03.01 Licensee's Implementation of the MRP-139 Baseline Inspections a. MRP-139 Baseline Inspections The inspectors reviewed records of structural weld overlays and nondestructive examination activities associated with the licensee's hot leg structural weld overlay mitigation effort. The baseline inspections of the hot leg dissimilar metal butt welds were completed during Refueling Outage 2R19 in the spring of 2008 and the cold leg dissimilar metal butt welds were completed during Refueling Outage 2R20 in the fall of 2009.

b. At the present time, the licensee is not planning to take any deviations from the baseline inspection requirements of the EPRI MRP-139, and all other applicable dissimilar metal butt welds are scheduled in accordance with EPRI MRP-139 guidelines.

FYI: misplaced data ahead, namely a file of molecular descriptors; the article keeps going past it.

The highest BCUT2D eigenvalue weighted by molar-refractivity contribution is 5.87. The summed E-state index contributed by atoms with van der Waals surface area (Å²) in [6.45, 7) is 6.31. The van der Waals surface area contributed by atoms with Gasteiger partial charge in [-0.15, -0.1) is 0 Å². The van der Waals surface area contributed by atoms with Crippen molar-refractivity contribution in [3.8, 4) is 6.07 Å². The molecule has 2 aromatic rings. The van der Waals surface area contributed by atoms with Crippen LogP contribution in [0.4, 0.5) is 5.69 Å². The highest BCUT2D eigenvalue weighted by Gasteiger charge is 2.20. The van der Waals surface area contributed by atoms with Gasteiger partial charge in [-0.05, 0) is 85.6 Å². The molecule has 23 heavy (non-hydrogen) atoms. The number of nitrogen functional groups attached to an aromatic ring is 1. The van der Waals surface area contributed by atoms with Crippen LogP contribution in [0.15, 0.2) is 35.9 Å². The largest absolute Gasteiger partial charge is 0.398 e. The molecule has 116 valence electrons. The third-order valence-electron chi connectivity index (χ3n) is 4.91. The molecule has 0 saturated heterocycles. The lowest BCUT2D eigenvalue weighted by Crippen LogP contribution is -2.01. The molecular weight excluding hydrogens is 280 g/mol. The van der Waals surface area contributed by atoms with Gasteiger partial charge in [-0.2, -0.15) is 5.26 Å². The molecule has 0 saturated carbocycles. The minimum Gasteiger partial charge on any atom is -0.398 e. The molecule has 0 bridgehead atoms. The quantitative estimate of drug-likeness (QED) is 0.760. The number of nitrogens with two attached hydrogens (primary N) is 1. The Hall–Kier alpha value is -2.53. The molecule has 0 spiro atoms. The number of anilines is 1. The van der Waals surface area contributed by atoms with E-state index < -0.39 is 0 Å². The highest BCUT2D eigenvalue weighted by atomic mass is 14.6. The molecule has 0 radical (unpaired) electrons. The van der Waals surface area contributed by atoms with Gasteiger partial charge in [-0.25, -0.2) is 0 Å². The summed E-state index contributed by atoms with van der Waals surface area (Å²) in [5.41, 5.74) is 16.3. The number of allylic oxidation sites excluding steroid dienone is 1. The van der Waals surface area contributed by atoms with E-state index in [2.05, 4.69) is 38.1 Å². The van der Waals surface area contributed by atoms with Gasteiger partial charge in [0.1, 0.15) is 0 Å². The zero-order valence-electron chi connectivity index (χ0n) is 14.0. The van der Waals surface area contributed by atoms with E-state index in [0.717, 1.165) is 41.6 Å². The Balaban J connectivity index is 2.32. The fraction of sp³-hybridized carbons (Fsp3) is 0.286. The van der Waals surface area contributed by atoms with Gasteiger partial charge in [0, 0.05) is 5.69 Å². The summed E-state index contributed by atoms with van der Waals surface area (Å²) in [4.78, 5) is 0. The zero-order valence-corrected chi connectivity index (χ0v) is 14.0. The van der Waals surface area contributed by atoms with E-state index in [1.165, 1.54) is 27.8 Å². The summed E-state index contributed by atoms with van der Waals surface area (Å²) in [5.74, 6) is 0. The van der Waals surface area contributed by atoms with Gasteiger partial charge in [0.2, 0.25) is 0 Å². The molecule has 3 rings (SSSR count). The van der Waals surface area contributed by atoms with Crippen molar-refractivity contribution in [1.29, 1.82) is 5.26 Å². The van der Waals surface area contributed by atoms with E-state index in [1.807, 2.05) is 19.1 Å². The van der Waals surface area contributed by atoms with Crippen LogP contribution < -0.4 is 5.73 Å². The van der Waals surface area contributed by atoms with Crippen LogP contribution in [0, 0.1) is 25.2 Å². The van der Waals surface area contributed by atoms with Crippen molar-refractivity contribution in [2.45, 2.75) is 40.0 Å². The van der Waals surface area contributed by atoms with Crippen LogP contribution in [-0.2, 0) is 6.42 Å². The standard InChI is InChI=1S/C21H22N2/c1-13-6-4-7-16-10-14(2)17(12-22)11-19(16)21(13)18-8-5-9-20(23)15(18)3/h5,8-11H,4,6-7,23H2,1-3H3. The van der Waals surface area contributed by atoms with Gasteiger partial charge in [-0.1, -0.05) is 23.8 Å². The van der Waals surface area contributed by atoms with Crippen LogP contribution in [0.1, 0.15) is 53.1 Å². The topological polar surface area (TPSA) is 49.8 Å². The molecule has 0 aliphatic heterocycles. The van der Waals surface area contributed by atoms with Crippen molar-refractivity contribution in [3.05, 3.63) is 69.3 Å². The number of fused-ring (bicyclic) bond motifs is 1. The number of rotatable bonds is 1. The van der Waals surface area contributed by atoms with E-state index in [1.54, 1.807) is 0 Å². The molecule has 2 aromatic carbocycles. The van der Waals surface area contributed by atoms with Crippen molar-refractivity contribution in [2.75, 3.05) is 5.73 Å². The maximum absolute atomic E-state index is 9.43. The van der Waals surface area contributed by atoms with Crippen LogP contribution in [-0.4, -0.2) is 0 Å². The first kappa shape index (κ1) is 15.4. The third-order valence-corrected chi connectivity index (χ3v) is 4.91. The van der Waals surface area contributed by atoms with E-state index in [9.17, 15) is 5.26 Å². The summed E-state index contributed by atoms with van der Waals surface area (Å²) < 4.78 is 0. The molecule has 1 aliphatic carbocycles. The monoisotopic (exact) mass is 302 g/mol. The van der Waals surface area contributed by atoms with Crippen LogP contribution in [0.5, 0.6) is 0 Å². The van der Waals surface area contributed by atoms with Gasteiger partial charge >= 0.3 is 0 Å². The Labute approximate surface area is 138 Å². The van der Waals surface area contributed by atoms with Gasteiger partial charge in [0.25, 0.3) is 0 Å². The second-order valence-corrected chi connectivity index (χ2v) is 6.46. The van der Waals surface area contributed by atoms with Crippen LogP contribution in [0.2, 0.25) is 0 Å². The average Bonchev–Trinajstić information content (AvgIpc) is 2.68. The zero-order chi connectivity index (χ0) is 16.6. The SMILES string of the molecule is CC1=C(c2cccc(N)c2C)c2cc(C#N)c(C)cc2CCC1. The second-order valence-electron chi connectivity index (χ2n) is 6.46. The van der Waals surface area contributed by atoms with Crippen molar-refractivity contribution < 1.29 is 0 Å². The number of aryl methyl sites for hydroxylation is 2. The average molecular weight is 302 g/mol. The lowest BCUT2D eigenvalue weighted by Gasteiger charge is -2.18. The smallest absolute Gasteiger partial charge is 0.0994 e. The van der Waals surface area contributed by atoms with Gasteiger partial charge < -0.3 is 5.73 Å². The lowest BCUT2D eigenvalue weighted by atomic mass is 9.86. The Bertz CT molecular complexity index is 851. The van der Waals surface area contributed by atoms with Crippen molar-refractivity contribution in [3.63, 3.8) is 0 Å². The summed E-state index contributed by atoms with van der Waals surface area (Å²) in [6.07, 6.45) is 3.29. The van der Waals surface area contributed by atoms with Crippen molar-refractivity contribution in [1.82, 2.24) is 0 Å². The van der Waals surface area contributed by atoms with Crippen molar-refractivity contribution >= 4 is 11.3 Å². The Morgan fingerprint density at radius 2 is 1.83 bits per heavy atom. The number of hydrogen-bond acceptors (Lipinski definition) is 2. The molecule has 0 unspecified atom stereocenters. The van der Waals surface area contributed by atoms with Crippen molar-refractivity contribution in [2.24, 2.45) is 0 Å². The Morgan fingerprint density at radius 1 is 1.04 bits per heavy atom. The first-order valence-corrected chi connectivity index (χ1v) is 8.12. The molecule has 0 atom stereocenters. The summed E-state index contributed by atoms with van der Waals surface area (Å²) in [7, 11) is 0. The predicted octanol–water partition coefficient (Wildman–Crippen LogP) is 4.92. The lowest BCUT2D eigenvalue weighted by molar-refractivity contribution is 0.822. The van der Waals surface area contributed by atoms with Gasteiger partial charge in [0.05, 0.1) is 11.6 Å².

03.02 Volumetric Examinations a. Inspectors reviewed records for the nondestructive evaluations performed on two of the cold leg unmitigated dissimilar metal welds. This effort is documented in Section 1R08 of this inspection report. These examinations were conducted in accordance with ASME Code, Section XI, Supplement VIII, "Performance Demonstration Initiative," requirements regarding personnel, procedures, and equipment qualifications. No relevant conditions were identified during these examinations.

b. The certification records of ultrasonic examination personnel were reviewed for those personnel that performed the examinations of the unmitigated cold leg nozzles. All personnel records showed that they were qualified under the EPRI Performance Demonstration Initiative.

c. No deficiencies were identified during the nondestructive examination.